Dust Storm on Mars

Dust Storm on Mars

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Fast Facts
News release ID: STScI-2005-34
Release Date: Nov 3, 2005
Image Use: Copyright
About this image

Hubble images of the Sinus Meridiani region taken on October 28, 2005 show evidence of a regional dust storm. A comparable Hubble image taken on June 26, 2001 of the same region shows a storm-free environment. The dust storm, which is about 930 miles (1500 km) long, is about the size of the states of Texas, Oklahoma, and New Mexico combined. Ground-based amateur telescopes have been watching the storm grow and evolve.

This storm has been churning in the planet's equatorial regions for several weeks now, and it is likely responsible for the reddish, dusty haze and other dust clouds seen across this hemisphere of the planet in views from Hubble, ground-based telescopes, and the NASA and ESA spacecraft studying Mars from orbit. The occurrence of the dust storm in close proximity to the NASA Mars Exploration Rover Opportunity's landing site in Meridiani Planum has the potential to cause problems for the rover. Specifically, if the dust in the atmosphere gets thick enough it could block some of the sunlight needed to keep the rover operating at full capacity.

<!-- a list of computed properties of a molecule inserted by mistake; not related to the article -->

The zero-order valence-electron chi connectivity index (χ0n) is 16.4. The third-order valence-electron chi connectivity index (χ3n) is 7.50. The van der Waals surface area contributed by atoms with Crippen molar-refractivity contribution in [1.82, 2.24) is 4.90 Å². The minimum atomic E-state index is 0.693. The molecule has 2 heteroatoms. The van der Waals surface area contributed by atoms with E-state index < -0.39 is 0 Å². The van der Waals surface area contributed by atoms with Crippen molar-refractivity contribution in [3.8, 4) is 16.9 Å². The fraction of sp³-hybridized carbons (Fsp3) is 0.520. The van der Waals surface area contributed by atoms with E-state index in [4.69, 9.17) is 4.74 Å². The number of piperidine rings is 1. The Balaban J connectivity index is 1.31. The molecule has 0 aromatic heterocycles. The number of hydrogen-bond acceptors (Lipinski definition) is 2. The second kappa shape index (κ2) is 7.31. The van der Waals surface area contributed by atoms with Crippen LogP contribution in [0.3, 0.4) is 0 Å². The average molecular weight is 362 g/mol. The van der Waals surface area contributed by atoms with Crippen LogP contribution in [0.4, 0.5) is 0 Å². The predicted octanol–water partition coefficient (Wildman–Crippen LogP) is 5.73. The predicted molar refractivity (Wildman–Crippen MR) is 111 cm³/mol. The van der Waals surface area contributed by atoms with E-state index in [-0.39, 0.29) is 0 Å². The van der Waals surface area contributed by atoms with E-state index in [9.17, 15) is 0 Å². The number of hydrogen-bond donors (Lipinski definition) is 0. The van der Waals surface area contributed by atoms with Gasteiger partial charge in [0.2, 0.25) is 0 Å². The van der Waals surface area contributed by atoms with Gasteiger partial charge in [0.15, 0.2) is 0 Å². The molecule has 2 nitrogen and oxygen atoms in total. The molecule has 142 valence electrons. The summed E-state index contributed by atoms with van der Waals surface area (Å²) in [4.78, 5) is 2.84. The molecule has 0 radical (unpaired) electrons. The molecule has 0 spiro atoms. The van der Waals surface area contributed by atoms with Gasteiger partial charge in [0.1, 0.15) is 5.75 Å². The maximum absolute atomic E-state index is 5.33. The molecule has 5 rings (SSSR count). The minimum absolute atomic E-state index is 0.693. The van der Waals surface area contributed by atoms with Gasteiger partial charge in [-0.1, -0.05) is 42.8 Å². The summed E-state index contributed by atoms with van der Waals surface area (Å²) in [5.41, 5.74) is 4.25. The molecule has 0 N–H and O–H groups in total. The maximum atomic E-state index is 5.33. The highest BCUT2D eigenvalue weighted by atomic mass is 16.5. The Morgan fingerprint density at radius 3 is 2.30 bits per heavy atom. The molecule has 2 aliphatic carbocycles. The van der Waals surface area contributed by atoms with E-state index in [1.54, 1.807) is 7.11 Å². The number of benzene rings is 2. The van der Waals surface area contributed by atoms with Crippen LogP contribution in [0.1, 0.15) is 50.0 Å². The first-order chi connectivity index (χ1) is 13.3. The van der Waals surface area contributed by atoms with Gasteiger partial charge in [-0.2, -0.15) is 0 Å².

The 2005 image was taken with Hubble's Advanced Camera for Surveys. The 2001 image was taken with Hubble's Wide Field Planetary Camera 2. Both images were taken within weeks of closest approach/opposition of the planet. The smallest resolvable features in the images (small craters and wind streaks) are about 12 miles (20 km) across.

Annotated Observations, Mars, Planetary Atmospheres/Weather, Planets, Solar System


NASA, ESA, The Hubble Heritage Team (STScI/AURA), J. Bell (Cornell University) and M. Wolff (Space Science Institute)